Tänak takes his second victory in a row as he achieved his first win with the Yaris WRC on tarmac
Lappi places third and TOYOTA GAZOO Racing rises to second in the manufacturers’ championship

The WRC takes place in various countries around the world, and is run on a mix of different surfaces: gravel, snow, and tarmac. In 2017, the first year of its return to the WRC, the TOYOTA GAZOO Racing World Rally Team clinched victory on snow at Rally Sweden, then went on to win on gravel at Rally Finland. The team secured victories at gravel rallies thereafter, but tarmac proved harder to conquer.

That is not to say, however, that the Yaris WRC performed poorly on tarmac. Although unique with part snow covered tarmac, Jari-Matti Latvala placed on the podium two years in succession at Rallye Monte-Carlo; Ott Tänak, meanwhile, came second in this year’s edition of Rallye Monte-Carlo, and was again second in round four, Tour de Corse. Evidently, the Yaris WRC was tantalizingly close to victory. In addition, although Esapekka Lappi only came sixth at the Tour de Corse, his speed was palpable as he racked up four Special Stage wins. Indeed, between them, Tänak and Lappi accounted for half of all SS victories at the rally, and the statistics clearly demonstrated the Yaris WRC’s improved performance on tarmac. However, having succumbed to Sébastien Ogier of M-Sport Ford WRT, both team and drivers focused on further improving their performance on tarmac.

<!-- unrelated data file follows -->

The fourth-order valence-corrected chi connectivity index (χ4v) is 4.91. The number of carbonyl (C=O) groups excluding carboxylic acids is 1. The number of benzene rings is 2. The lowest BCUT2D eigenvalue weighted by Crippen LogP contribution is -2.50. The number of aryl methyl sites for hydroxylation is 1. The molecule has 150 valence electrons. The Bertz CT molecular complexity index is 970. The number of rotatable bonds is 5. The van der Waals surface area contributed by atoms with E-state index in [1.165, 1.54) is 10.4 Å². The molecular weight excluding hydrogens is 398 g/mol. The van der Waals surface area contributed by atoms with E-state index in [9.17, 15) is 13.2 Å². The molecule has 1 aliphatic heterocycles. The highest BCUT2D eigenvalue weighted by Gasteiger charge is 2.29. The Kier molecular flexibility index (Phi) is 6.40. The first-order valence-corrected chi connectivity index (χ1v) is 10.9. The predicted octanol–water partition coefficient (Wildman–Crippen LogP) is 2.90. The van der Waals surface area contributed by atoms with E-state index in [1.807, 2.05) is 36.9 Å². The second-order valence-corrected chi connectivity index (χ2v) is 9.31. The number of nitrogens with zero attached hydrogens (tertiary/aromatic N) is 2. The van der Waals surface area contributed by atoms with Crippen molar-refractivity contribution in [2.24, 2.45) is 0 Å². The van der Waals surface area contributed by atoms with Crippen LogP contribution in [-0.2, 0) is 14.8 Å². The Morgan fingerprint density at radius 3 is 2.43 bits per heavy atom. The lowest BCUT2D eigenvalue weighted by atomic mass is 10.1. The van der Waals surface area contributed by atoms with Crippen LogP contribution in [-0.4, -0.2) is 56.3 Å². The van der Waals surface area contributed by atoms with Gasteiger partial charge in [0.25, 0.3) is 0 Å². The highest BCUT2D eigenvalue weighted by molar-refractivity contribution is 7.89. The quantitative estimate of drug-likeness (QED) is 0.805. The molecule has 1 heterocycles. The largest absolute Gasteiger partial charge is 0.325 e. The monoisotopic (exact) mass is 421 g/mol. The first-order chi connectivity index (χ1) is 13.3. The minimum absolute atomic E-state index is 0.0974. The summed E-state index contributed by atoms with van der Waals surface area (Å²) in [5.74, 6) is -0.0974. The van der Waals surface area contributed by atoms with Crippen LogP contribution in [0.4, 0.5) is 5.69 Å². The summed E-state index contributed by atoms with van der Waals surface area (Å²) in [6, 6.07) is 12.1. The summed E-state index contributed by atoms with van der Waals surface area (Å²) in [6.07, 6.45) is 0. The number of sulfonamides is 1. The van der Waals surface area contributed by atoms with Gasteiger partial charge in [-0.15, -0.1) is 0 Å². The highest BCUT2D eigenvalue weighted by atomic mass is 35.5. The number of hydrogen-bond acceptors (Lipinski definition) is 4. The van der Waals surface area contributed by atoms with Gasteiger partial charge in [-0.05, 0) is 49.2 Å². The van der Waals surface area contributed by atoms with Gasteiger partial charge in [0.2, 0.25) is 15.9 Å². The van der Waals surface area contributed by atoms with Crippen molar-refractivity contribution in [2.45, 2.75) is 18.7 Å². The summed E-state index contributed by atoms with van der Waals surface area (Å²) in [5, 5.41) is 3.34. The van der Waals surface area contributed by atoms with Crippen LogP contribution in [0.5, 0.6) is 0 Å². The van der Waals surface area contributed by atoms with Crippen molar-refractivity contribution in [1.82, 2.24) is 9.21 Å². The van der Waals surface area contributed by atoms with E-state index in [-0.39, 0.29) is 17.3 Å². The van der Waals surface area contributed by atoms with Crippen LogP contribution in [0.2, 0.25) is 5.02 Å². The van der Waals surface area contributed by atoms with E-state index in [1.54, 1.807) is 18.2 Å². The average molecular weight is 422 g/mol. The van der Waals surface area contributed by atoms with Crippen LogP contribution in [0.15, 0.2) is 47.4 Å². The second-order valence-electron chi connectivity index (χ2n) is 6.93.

Tänak reels off a series of fastest SS times to take the rally lead